An asset class is a group of investments that have similar characteristics. Asset classes tend to behave in similar ways. For example, within equities, large companies tend to behave similarly. Each group is guided by similar rules and economic conditions, which makes them correlated. Correlation measures the degree to which asset classes are related—or are linked—together. There are a multitude of asset classes ranging from U.S. equities to real estate. No one knows which asset class will perform and history is certainly no guarantee, as you can see by the chart below.
Most long-term investors agree that a diversified approach is a sound strategy for managing risk and returns in an uncertain world.
6A Review of Asset Class Performance Over the Last 24 Years
Source: Barclays, Bloomberg, Dow Jones, FactSet, MSCI Russell, Standard & Poor’s as of December 31, 2019. The indices are unmanaged, are not available for investment, and do not incur expenses. Click here for index definitions. The diversified portfolio is rebalanced to the original allocation annually. The performance shown is not indicative of the performance of any mutual fund or other investment product. Past performance is no guarantee of future results.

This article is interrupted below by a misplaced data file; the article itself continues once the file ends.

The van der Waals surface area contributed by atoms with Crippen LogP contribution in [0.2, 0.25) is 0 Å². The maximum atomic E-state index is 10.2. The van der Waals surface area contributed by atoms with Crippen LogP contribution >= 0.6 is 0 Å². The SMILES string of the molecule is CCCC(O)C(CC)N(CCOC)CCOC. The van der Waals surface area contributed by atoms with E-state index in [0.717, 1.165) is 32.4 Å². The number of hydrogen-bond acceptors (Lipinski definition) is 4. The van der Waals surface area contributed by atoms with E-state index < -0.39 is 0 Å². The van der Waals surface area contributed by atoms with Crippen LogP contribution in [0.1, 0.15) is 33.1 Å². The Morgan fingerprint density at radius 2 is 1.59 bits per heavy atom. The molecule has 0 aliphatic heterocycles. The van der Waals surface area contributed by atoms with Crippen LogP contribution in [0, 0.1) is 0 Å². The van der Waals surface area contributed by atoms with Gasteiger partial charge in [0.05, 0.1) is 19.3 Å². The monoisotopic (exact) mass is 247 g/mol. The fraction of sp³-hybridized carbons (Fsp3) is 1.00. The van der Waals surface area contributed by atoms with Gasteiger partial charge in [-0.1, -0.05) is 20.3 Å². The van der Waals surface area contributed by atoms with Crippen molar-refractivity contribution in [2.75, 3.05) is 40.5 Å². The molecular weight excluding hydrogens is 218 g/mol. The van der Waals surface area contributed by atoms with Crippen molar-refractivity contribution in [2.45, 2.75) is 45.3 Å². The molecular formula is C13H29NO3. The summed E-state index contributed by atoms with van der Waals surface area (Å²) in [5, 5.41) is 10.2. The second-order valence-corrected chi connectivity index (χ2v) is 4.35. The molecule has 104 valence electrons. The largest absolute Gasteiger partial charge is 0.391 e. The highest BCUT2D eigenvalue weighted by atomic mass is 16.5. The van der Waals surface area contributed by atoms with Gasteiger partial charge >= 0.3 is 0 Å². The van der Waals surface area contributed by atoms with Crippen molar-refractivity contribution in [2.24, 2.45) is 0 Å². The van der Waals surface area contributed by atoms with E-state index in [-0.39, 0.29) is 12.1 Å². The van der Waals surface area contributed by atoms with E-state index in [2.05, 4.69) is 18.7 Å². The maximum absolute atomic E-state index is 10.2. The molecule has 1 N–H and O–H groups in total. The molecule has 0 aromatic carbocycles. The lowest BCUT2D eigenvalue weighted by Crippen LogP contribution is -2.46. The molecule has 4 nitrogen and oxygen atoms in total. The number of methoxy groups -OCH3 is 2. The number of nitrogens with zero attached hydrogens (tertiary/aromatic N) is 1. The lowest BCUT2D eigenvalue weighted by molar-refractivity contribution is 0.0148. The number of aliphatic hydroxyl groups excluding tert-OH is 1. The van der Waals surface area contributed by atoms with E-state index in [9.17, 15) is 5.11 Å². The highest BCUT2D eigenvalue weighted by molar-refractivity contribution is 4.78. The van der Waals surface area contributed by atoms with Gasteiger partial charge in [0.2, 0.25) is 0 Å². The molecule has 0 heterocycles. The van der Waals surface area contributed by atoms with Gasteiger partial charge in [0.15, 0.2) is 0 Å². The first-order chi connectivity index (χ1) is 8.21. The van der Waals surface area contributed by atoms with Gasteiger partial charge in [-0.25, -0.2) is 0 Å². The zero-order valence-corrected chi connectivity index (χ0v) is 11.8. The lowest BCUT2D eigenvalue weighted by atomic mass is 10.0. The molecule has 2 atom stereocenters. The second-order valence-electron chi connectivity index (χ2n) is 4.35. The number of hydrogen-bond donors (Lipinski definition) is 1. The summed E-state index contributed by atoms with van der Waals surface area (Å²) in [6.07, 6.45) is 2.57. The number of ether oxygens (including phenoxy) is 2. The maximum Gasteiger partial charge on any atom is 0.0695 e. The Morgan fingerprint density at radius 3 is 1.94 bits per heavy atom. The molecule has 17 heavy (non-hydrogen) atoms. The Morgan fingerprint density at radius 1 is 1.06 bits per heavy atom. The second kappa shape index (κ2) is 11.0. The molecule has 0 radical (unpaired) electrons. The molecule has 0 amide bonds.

Investments in debt securities are subject to credit and interest rate risk. An increase in interest rates typically causes the value of bonds and other fixed income securities to fall.
Investments in international securities are subject to certain risks of overseas investing including currency fluctuations and changes in political and economic conditions, which could result in significant market fluctuations. These risks are magnified in emerging markets.
Investments in small-capitalization companies are subject to greater price volatility, lower trading volume and less liquidity than investing in larger, more established companies.
Real estate investments are subject to factors such as changing general and local economic, financial, competitive and environmental conditions.
Alternative investments are speculative, subject to high return volatility and involve a high degree of risk including, but not limited to, the risks associated with leverage, derivative instruments such as options and futures, distressed securities, may be illiquid on a long term basis and short sales. There can be no assurance that these types of strategies will achieve their objectives or avoid substantial losses. Alternative investments may also be subject to significant fees and expenses.
Investments in emerging markets are subject to risks such as erratic earnings patterns, economic and political instability, changing exchange controls, limitations on repatriation of foreign capital and changes in local governmental attitudes toward private investment, possibly leading to nationalization or confiscation of investor assets.
AMG Distributors, Inc., a member of FINRA/SIPC.
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